During their visit, the Elders celebrated Sukkot and met with Rhode Island synagogue members and religious leaders from across the Jewish religious spectrum. They were also able to see Rabbi Howard Gorin, a man much admired and respected by Nigerian Jewry, who flew to Rhode Island from Maryland in honor of their visit. It had been nearly five years since the Elders and the rabbi had last seen each other, and it was an emotional and joyous reunion.
At the same time, an important connection was made by the introduction of the Elders to Kulanu Vice President Judy Manelis, whose interest in the Igbo Jewish community was the result of her interactions over the years with Rabbi Gorin and Professor Miles. (For Professor Miles’ article on his first visit to the Abuja community, see “Among the Igbos of Nigeria during the Festival of Lights” in the Fall 2011 issue of KulanuNews.)
After the Elders returned home, Judy and I discussed the possibility of Kulanu including Abuja’s Igbo Jewry in its network of communities. For a number of years, Kulanu had enjoyed a relationship with Igbo Jewish lawyer and author Remy Ilona, and most recently it published his latest book on Igbo Jews.*** Kulanu had no relationships with other Igbo Jewish leaders.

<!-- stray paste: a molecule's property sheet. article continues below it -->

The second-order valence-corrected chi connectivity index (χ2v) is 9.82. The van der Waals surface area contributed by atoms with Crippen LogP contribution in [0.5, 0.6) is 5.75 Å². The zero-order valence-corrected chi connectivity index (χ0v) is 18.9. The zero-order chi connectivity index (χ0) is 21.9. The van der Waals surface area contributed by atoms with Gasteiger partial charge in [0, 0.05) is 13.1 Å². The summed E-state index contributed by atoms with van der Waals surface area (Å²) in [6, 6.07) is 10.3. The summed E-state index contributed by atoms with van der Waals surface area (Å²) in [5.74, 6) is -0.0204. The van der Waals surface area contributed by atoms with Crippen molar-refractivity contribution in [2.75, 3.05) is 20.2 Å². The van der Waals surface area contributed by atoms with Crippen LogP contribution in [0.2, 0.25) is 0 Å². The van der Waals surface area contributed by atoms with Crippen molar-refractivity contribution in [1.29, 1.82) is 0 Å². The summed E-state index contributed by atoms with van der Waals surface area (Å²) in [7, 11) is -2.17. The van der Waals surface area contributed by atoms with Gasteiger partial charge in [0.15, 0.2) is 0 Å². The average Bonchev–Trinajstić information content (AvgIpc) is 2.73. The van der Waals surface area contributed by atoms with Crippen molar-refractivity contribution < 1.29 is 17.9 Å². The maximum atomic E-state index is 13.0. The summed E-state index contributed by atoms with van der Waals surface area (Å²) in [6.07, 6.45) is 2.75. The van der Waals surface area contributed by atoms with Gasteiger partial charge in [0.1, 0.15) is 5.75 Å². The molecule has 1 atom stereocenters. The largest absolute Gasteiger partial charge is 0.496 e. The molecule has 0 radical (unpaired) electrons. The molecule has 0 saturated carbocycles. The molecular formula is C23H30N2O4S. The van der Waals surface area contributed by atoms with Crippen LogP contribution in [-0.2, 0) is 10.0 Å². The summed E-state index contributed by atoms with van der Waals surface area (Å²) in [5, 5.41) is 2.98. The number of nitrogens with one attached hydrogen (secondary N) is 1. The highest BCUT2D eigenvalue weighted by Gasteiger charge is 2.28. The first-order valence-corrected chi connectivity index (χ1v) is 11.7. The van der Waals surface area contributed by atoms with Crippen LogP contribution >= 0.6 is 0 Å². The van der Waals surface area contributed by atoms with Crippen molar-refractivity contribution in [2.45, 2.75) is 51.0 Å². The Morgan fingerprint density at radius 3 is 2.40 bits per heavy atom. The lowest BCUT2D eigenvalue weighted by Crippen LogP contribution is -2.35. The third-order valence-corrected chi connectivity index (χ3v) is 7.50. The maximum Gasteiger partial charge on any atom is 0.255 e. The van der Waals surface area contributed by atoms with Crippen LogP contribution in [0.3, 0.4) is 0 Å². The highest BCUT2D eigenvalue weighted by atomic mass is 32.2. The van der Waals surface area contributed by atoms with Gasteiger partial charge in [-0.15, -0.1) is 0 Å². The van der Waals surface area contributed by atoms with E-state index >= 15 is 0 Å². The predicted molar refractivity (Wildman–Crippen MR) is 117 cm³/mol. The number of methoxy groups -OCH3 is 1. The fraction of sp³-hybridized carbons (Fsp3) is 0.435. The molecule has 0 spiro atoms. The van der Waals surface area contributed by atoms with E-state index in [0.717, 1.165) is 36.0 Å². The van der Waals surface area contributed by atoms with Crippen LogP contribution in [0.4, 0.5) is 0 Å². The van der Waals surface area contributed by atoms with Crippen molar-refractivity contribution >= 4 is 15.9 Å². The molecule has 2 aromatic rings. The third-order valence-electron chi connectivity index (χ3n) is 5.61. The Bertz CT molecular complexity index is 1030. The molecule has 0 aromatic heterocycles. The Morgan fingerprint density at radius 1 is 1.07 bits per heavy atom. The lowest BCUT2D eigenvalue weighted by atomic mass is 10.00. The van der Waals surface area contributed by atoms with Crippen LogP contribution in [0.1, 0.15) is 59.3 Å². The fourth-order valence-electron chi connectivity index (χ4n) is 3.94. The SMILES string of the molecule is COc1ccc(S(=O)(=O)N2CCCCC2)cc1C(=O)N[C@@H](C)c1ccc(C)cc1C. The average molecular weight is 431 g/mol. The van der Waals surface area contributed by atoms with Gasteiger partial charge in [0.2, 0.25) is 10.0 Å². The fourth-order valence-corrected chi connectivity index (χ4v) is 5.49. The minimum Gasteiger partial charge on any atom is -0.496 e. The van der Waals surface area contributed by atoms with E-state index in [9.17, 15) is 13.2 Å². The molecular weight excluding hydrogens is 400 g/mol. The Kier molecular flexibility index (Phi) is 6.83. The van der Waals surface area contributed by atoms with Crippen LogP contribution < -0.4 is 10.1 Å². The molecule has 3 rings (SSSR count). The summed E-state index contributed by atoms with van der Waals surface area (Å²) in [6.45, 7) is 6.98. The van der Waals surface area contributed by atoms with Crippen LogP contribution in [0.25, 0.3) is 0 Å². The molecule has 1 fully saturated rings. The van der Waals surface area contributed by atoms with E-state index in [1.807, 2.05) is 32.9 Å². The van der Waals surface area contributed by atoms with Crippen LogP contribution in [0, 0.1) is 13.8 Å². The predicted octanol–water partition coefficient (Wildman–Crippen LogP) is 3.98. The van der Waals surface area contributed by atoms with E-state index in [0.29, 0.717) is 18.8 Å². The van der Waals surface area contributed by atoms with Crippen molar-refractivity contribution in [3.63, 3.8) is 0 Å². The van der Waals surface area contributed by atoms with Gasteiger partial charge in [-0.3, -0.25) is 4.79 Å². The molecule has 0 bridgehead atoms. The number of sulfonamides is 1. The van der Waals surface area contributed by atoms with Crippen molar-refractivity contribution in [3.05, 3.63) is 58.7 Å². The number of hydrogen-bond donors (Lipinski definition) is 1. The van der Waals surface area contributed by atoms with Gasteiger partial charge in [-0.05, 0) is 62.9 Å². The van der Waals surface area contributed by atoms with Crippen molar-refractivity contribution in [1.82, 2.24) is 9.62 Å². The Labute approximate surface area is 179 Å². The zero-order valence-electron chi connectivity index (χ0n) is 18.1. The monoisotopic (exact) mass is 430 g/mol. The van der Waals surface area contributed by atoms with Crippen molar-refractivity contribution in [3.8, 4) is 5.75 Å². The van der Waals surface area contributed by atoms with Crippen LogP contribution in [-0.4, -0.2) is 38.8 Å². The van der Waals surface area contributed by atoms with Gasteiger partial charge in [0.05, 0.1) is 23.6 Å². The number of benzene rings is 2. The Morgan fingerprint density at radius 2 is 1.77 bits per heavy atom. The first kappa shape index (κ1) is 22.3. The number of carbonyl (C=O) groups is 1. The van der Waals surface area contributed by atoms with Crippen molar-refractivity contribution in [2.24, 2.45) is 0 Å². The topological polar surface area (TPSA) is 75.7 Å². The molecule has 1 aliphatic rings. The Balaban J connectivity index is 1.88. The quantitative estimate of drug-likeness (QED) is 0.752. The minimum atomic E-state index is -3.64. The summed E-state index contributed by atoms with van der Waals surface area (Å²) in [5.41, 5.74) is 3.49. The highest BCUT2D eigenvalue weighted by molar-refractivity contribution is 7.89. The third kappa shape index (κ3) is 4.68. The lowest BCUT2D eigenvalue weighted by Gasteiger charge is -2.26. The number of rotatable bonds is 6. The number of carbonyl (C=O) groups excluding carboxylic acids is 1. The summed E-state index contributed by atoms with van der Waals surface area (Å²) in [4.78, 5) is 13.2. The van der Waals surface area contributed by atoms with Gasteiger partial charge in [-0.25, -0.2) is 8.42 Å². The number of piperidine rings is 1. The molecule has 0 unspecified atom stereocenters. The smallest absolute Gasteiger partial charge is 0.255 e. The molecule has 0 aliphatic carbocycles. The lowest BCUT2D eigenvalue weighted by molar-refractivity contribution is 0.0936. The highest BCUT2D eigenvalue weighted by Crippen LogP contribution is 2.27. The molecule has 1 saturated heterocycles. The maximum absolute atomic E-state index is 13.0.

Community Meeting. Harim Obidike (right) breaks a kola nut at the start of a community meeting
presided over by Elder Ovadia Agbai (center) and Sar Habakkuk Nwafor (left)
(Photo by Shai Afsai)
As it is the policy of Kulanu to work only with communities that request its help, I wanted to know what Remy Ilona thought about expanding the relationship. He was very much in favor of doing so. When I asked the leaders of the other congregations for their input on this question, they also responded favorably. With the positive responses from Abuja’s Igbo synagogues, Kulanu’s board decided to move forward and to bring the Abuja Jewish community into Kulanu’s family of isolated and emerging Jewish communities. The decision was greeted with much optimism in Abuja.